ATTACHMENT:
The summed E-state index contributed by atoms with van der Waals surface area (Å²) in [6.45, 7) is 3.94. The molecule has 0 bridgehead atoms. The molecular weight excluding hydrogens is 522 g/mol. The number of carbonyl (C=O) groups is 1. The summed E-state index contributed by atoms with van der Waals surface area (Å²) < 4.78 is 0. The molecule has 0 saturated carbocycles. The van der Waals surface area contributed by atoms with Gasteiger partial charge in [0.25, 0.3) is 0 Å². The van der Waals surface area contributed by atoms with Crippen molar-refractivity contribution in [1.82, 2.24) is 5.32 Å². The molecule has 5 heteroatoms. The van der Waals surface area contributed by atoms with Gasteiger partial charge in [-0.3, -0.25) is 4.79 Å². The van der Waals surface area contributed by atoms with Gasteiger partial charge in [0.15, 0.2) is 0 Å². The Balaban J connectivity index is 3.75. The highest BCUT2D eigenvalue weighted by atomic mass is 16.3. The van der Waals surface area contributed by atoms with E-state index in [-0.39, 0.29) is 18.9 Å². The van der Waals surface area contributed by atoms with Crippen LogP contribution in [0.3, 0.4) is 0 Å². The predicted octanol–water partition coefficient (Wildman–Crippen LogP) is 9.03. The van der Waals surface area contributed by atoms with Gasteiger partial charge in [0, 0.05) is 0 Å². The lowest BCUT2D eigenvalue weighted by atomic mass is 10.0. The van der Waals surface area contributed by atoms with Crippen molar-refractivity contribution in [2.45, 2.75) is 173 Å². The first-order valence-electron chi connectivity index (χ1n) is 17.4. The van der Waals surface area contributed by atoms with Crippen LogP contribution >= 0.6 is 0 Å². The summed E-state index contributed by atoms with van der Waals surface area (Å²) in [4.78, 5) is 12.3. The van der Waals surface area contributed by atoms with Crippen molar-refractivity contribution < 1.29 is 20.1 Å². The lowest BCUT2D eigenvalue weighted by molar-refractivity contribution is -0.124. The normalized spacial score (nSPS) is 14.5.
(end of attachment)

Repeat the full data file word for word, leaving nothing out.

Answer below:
The summed E-state index contributed by atoms with van der Waals surface area (Å²) in [6.45, 7) is 3.94. The molecule has 0 bridgehead atoms. The molecular weight excluding hydrogens is 522 g/mol. The number of carbonyl (C=O) groups is 1. The summed E-state index contributed by atoms with van der Waals surface area (Å²) < 4.78 is 0. The molecule has 0 saturated carbocycles. The van der Waals surface area contributed by atoms with Gasteiger partial charge in [0.25, 0.3) is 0 Å². The van der Waals surface area contributed by atoms with Crippen molar-refractivity contribution in [1.82, 2.24) is 5.32 Å². The molecule has 5 heteroatoms. The van der Waals surface area contributed by atoms with Gasteiger partial charge in [-0.3, -0.25) is 4.79 Å². The van der Waals surface area contributed by atoms with Gasteiger partial charge in [0.15, 0.2) is 0 Å². The Balaban J connectivity index is 3.75. The highest BCUT2D eigenvalue weighted by atomic mass is 16.3. The van der Waals surface area contributed by atoms with E-state index in [-0.39, 0.29) is 18.9 Å². The van der Waals surface area contributed by atoms with Crippen LogP contribution in [0.3, 0.4) is 0 Å². The predicted octanol–water partition coefficient (Wildman–Crippen LogP) is 9.03. The van der Waals surface area contributed by atoms with Gasteiger partial charge in [0, 0.05) is 0 Å². The lowest BCUT2D eigenvalue weighted by atomic mass is 10.0. The van der Waals surface area contributed by atoms with Crippen molar-refractivity contribution in [2.45, 2.75) is 173 Å². The first-order valence-electron chi connectivity index (χ1n) is 17.4. The van der Waals surface area contributed by atoms with Crippen LogP contribution >= 0.6 is 0 Å². The summed E-state index contributed by atoms with van der Waals surface area (Å²) in [4.78, 5) is 12.3. The van der Waals surface area contributed by atoms with Crippen molar-refractivity contribution < 1.29 is 20.1 Å². The lowest BCUT2D eigenvalue weighted by molar-refractivity contribution is -0.124. The normalized spacial score (nSPS) is 14.5.